Tomorrow France is electing a president and thing look pretty dire for conservative incumbent Nicolas Sarkozy. France's Bling Bling president is the only politician on the planet who eats in fancier and more expensive French restaurants than Newt Gingrich and, other than perhaps Mitt Romney, there is no one more clearly identified with the aspirations of the one-percent. He's the most unpopular president since World War II and seems likely to be spending his final days at the Élysée Palace. After is stunning defeat in the first round of voting, he's moved abruptly right-- in the direction of the teabagger (or populist right)-- beyond the traditional concerns of the 1%. And then the accusations of how his first election was funded by Qaddafi has further roiled the waters and added to the mistrust most Frenchmen feel towards him. Yesterday was the final day of campaigning and the big headline is that former candidate, centrist Francois Bayrou, who took almost 10% in the first round, said he's voting for Hollande. Worse news for Sarkozy is that the far right candidate, Marine Le Pen, who came in third, called on her supporters to sit on their hands and not close ranks behind Sarkozy. That was pretty much the death knell for his chances at reelection. Sarkozy's desperate followers are reacting to the impending defeat the way right-wing thugs always react to adversity-- violently.
Meanwhile another Austerity advocate, British Prime Minister David Cameron, saw his party-- and his coalition-- decimated in local elections across the U.K. Cameron apologized to hundreds of Conservative councillors who lost their seats and his coalition partner, Nick Clegg, will be lucky to hold onto the Lib-Dem leadership. Looks like Labor took 823 new Council seats while the Conservatives lost 405 and the Lib-Dems lost 336. The Conservatives wound up with less than a third of the votes cast. The radical right faction within the Conservative Party are claiming that Cameron hasn't been far enough right, even though the BNP (a local Nazi-like party that resembles the GOP lost at least 75% of it's seats). Sound familiar? At the same time, the Lib-Dems feel trapped in a coalition many of them would like to get out of.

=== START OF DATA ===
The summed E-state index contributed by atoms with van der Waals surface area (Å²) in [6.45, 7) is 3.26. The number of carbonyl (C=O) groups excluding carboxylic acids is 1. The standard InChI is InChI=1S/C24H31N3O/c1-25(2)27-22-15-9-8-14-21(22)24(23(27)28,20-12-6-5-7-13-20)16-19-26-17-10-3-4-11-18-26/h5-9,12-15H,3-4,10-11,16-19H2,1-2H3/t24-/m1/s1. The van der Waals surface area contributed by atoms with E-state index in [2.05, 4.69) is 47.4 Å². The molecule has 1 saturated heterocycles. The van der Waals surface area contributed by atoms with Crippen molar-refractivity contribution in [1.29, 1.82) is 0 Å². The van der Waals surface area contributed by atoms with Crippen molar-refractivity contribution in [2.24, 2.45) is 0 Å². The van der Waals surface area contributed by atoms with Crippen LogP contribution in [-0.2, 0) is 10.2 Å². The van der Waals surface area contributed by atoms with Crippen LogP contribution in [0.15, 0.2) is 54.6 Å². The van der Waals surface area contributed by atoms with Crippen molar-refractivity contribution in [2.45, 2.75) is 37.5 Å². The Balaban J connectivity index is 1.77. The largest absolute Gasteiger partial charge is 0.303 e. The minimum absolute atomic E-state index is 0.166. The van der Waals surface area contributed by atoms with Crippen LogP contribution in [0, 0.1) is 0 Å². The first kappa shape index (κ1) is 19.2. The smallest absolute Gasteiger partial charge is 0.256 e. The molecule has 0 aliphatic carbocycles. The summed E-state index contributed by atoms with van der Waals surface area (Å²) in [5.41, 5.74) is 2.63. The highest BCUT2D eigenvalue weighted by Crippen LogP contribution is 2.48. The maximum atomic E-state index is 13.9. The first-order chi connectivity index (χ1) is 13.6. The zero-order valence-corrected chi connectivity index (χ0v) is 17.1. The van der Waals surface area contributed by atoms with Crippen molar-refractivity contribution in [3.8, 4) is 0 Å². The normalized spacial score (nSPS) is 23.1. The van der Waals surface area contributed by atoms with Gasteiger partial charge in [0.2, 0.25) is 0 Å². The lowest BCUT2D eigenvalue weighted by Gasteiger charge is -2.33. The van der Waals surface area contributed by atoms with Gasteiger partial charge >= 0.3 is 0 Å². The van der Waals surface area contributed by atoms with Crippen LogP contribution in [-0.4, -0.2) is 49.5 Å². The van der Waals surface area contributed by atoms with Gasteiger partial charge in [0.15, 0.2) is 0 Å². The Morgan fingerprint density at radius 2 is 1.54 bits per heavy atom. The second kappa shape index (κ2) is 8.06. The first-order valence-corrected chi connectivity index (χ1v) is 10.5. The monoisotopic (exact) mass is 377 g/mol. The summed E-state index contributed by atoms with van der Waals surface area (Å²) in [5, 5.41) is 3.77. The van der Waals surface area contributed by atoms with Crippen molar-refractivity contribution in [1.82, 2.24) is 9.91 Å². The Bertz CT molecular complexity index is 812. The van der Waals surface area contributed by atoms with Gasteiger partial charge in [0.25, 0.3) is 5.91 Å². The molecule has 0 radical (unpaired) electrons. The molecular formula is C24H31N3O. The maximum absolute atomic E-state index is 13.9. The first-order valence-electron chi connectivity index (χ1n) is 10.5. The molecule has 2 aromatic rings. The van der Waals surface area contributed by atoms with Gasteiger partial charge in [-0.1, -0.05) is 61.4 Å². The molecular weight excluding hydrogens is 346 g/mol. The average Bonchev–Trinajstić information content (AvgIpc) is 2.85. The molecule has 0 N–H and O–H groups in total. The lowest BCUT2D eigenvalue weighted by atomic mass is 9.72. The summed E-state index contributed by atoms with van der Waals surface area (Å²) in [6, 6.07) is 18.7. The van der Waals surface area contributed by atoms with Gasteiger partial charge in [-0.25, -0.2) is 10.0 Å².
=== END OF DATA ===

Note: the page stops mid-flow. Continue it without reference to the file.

Lord Oakeshott, an irritant to the leadership and an adviser to the business secretary, Vince Cable, issued a blunt warning.
He said: "The facts are that two out of every five of our very hard working councillors last year and this year have lost their seats. We have got to face it, we have had another very substantial swath of our crucial activist base wiped away. We have had a few successful rearguard guerrilla actions, but what matters for me is whether we can fight the next election as a nationwide, powerful, independent force. If we have another year like this we will not be able to.
"Two years on from the election the economy is flat on its back, and if we cannot get the economy to grow we cannot get the deficit down. So unless there is a change, both coalition parties and our country are heading for the rocks."
He called for bold action, saying the banks including RBS had to be forced to lend.
He said all that was coming from the Treasury and David Cameron was pussyfooting about. "They talk about it, but they won't act."
The party president, Tim Farron, admitted the two parties believed wildly different things, but they had to co-operate like grownups. But he added "the party had to be a bit more spiky and a bit more independent."